Why don’t you believe in God? I get that question all the time. I always try to give a sensitive, reasoned answer. This is usually awkward, time consuming and pointless. People who believe in God don’t need proof of his existence, and they certainly don’t want evidence to the contrary. They are happy with their belief. They even say things like “it’s true to me” and “it’s faith”. I still give my logical answer because I feel that not being honest would be patronizing and impolite. It is ironic therefore that “I don’t believe in God because there is absolutely no scientific evidence for his existence and from what I’ve heard the very definition is a logical impossibility in this known universe”, comes across as both patronizing and impolite. Arrogance is another accusation. Which seems particularly unfair. Science seeks the truth. And it does not discriminate. For better or worse it finds things out. Science is humble. It knows what it knows and it knows what it doesn’t know. It bases its conclusions and beliefs on hard evidence -‐ evidence that is constantly updated and upgraded. It doesn’t get offended when new facts come along. It embraces the body of knowledge. It doesn’t hold on to medieval practices because they are tradition. If it did, you wouldn’t get a shot of penicillin, you’d pop a leach down your trousers and pray. Whatever you “believe”, this is not as effective as medicine. Again you can say, “It works for me”, but so do placebos. My point being, I’m saying God doesn’t exist. I’m not saying faith doesn’t exist. I know faith exists. I see it all the time. But believing in something doesn’t make it true. Hoping that something is true doesn’t make it true. The existence of God is not subjective. He either exists or he doesn’t. It’s not a matter of opinion. You can have your own opinions. But you can’t have your own facts. Why don’t I believe in God? No, no no, why do YOU believe in God? Surely the burden of proof is on the believer. You started all this. If I came up to you and said, “Why don’t you believe I can fly?” You’d say, “Why would I?” I’d reply, “Because it’s a matter of faith”. If I then said, “Prove I can’t fly. Prove I can’t fly see, see, you can’t prove it can you?” You’d probably either walk away, call security or throw me out of the window and shout, ‘’F—ing fly then you lunatic.” This, is of course a spirituality issue, religion is a different matter. As an atheist, I see nothing “wrong” in believing in a god. I don’t think there is a god, but belief in him does no harm. If it helps you in any way, then that’s fine with me. It’s when belief starts infringing on other people’s rights when it worries me. I would never deny your right to believe in a god. I would just rather you didn’t kill people who believe in a different god, say. Or stone someone to death because your rulebook says their sexuality is immoral. It’s strange that anyone who believes that an all-‐powerful all knowing, omniscient power responsible for everything that happens, would also want to judge and punish people for what they are. From what I can gather, pretty much the worst type of person you can be is an atheist. The first four commandments hammer this point home. There is a god”, I’m him, no one else is, you’re not as good and don’t forget it. (Don’t murder anyone, doesn’t get a mention till number 6.) When confronted with anyone who holds my lack of religious faith in such contempt, I say, “It’s the way God made me.” But what are atheists really being accused of? The dictionary definition of God is “a supernatural creator and overseer of the universe”. Included in this definition are all deities, goddesses and supernatural beings. Since the beginning of recorded history, which is defined by the invention of writing by the Sumerians around 6000 years ago, historians have cataloged over 3700 supernatural beings, of which 2870 can be considered deities. So next time someone tells me they believe in God, I’ll say “Oh which one? Zeus? Hades? Jupiter? Mars? Odin? Thor? Krishna? Vishnu? Ra?…” If they say “Just God. I only believe in the one God”, I’ll point out that they are nearly as atheistic as me. I don’t believe in 2,870 gods, and they don’t believe in 2,869. I used to believe in God. The Christian one that is. I loved Jesus. He was my hero. More than pop stars. More than footballers. More than God. God was by definition omnipotent and perfect. Jesus was a man. He had to work at it. He had temptation but defeated sin. He had integrity and courage. But He was my hero because He was kind. And He was kind to everyone. He didn’t bow to peer pressure or tyranny or cruelty. He didn’t care who you were. He loved you. What a guy. I wanted to be just like Him. One day when I was about 8 years old, I was drawing the crucifixion as part of my Bible-‐studies homework. I loved art too. And nature. I loved how God made all the animals. They were also perfect. Unconditionally beautiful. It was an amazing world. I lived in a very poor, working-‐class estate in an urban sprawl called Reading, about 40 miles west of London. My father was a laborer and my mother was a housewife. I was never ashamed of poverty. It was almost noble. Also, everyone I knew was in the same situation, and I had everything I needed. School was free. My clothes were cheap and always clean and ironed. And mum was always cooking. She was cooking the day I was drawing on the cross. I was sitting at the kitchen table when my brother came home. He was 11 years older than me, so he would have been 19. He was as smart as anyone I knew, but he was too cheeky. He would answer back and get into trouble. I was a good boy. I went to church and believed in God – what a relief for a working-‐class mother. You see, growing up where I did, mums didn’t hope as high as their kids growing up to be doctors; they just hoped their kids didn’t go to jail. So bring them up believing in God and they’ll be good and law abiding. It’s a perfect system. Well, nearly. 75 percent of Americans are God-‐fearing Christians; 75 percent of prisoners are God-‐fearing Christians. 10 percent of Americans are atheists; 0.2 percent of prisoners are atheists. But anyway, there I was happily drawing my hero when my big brother Bob asked, “Why do you believe in God?” Just a simple question. But my mum panicked. “Bob” she said in a tone that I knew meant, “Shut up.” Why was that a bad thing to ask? If there was a God and my faith was strong it didn’t matter what people said. Oh … hang on. There is no God. He knows it, and she knows it deep down. It was as simple as that. I started thinking about it and asking more questions, and within an hour, I was an atheist. Wow. No God. If mum had lied to me about God, had she also lied to me about Santa? Yes, of course, but who cares? The gifts kept coming. And so did the gifts of my new found atheism. The gifts of truth, science, nature. The real beauty of this world. I learned of evolution – a theory so simple that only England’s greatest genius could have come up with it. Evolution of plants, animals and us – with imagination, free will, love, humor. I no longer needed a reason for my existence, just a reason to live. And imagination, free will, love, humor, fun, music, sports, beer and pizza are all good enough reasons for living. But living an honest life – for that you need the truth. That’s the other thing I learned that day, that the truth, however shocking or uncomfortable, in the end leads to liberation and dignity. So what does the question “Why don’t you believe in God?” really mean. I think when someone asks that; they are really questioning their own belief. In a way they are asking “what makes you so special? “How come you weren’t brainwashed with the rest of us?” “How dare you say I’m a fool and I’m not going to heaven, f— you!” Let’s be honest, if one person believed in God he would be considered pretty strange. But because it’s a very popular view it’s accepted. And why is it such a popular view? That’s obvious. It’s an attractive proposition. Believe in me and live forever. Again if it was just a case of spirituality this would be fine. “Do unto others…” is a good rule of thumb. I live by that. Forgiveness is probably the greatest virtue there is. Buts that’s exactly what it is -‐ a virtue. Not just a Christian virtue. No one owns being good. I’m good. I just don’t believe I’ll be rewarded for it in heaven. My reward is here and now. It’s knowing that I try to do the right thing. That I lived a good life. And that’s where spirituality really lost its way. When it became a stick to beat people with. “Do this or you’ll burn in hell.” You won’t burn in hell. But be nice anyway A Holiday Message from Ricky Gervais: Why I'm An Atheist - Speakeasy - WSJ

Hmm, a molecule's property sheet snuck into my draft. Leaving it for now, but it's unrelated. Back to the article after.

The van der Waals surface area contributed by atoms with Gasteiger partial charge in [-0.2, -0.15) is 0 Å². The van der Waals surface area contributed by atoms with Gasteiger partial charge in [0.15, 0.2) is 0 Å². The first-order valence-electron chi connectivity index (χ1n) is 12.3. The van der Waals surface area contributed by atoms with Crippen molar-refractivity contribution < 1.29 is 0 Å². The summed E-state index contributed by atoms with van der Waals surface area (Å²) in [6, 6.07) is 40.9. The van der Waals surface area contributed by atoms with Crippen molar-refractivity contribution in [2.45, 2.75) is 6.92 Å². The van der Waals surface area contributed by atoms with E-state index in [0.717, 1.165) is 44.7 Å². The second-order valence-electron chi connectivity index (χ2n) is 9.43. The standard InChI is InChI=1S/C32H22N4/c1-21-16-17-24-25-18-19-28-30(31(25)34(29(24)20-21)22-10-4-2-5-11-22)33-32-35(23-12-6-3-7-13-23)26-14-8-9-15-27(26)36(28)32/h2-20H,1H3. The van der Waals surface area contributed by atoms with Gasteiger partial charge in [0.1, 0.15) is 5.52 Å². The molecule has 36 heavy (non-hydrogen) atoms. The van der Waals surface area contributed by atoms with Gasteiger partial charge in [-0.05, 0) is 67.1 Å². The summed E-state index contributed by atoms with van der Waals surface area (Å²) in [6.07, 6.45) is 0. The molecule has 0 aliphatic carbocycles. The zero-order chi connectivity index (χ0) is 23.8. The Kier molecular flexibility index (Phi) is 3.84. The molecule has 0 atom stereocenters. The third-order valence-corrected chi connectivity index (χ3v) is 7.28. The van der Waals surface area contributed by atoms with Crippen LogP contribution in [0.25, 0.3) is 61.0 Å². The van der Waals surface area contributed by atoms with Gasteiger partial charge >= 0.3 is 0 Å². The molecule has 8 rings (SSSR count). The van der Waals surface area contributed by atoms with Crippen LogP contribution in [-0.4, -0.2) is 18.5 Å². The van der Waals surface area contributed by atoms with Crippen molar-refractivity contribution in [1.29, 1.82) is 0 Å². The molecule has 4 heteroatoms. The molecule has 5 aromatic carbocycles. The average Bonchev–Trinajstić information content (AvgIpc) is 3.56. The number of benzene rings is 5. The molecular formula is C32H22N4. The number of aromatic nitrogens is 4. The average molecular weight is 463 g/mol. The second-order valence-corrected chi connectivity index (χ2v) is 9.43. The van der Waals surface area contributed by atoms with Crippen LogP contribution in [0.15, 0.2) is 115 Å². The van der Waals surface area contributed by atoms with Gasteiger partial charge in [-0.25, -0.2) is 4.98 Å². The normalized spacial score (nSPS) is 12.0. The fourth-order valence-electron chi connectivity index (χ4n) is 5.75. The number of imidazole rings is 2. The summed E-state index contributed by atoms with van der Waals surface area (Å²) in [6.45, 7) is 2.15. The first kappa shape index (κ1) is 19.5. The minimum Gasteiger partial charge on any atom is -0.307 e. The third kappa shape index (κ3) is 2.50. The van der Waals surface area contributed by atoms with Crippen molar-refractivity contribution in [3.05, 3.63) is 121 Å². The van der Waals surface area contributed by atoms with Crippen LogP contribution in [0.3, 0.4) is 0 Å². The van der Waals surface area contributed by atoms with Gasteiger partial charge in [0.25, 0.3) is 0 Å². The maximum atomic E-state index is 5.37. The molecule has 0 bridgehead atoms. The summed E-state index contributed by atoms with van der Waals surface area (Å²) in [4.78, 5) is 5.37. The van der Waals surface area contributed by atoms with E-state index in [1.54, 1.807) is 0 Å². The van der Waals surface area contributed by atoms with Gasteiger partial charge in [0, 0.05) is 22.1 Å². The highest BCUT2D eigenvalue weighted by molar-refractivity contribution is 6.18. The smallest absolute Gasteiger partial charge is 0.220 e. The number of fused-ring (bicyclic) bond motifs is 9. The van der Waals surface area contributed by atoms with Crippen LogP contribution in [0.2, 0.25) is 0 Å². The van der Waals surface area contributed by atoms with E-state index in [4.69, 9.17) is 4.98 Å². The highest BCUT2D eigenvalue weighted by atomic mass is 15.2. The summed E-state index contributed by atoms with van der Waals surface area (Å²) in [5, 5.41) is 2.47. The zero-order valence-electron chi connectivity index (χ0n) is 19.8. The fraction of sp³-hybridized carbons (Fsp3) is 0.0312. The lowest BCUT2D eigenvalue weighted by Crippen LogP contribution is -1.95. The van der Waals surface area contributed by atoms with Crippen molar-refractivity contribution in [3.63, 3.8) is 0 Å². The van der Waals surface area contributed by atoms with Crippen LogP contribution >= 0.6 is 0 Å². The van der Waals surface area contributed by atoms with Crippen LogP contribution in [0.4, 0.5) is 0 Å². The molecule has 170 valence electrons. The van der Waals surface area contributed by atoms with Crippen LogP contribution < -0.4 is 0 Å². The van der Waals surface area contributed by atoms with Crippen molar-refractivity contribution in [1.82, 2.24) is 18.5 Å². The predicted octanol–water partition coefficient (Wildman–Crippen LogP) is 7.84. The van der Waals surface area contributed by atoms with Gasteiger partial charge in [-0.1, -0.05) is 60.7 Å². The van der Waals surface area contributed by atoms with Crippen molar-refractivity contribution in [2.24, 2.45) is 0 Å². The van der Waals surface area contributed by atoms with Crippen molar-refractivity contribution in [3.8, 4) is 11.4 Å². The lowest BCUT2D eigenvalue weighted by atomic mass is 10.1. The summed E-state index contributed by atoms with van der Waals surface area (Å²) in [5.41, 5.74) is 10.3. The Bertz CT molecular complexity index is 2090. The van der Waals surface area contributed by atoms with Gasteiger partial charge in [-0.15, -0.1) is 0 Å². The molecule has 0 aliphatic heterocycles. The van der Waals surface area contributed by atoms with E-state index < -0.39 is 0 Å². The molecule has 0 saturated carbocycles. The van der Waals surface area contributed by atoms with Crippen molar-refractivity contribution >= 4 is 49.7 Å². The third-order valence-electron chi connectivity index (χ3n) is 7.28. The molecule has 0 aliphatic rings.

Friday, December 17, 2010